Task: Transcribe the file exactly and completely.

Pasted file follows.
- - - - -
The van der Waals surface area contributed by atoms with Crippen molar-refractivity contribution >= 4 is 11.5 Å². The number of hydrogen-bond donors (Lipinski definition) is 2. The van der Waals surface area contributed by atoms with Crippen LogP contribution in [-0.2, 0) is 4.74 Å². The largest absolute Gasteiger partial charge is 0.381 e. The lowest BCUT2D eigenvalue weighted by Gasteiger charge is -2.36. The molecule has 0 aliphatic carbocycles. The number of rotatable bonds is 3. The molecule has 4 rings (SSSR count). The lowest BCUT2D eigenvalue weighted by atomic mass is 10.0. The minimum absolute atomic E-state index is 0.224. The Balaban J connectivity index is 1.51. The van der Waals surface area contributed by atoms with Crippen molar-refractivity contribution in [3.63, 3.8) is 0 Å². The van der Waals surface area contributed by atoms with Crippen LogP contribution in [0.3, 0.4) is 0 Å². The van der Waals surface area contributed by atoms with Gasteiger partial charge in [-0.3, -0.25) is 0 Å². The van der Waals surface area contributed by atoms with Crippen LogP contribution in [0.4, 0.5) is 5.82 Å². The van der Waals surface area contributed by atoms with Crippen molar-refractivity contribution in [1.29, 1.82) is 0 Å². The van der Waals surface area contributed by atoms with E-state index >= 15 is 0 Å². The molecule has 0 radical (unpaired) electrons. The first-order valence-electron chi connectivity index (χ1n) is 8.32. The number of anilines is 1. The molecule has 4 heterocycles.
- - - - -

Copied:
The van der Waals surface area contributed by atoms with Crippen molar-refractivity contribution >= 4 is 11.5 Å². The number of hydrogen-bond donors (Lipinski definition) is 2. The van der Waals surface area contributed by atoms with Crippen LogP contribution in [-0.2, 0) is 4.74 Å². The largest absolute Gasteiger partial charge is 0.381 e. The lowest BCUT2D eigenvalue weighted by Gasteiger charge is -2.36. The molecule has 0 aliphatic carbocycles. The number of rotatable bonds is 3. The molecule has 4 rings (SSSR count). The lowest BCUT2D eigenvalue weighted by atomic mass is 10.0. The minimum absolute atomic E-state index is 0.224. The Balaban J connectivity index is 1.51. The van der Waals surface area contributed by atoms with Crippen molar-refractivity contribution in [3.63, 3.8) is 0 Å². The van der Waals surface area contributed by atoms with Crippen LogP contribution in [0.3, 0.4) is 0 Å². The van der Waals surface area contributed by atoms with Gasteiger partial charge in [-0.3, -0.25) is 0 Å². The van der Waals surface area contributed by atoms with Crippen LogP contribution in [0.4, 0.5) is 5.82 Å². The van der Waals surface area contributed by atoms with Crippen molar-refractivity contribution in [1.29, 1.82) is 0 Å². The van der Waals surface area contributed by atoms with E-state index >= 15 is 0 Å². The molecule has 0 radical (unpaired) electrons. The first-order valence-electron chi connectivity index (χ1n) is 8.32. The number of anilines is 1. The molecule has 4 heterocycles.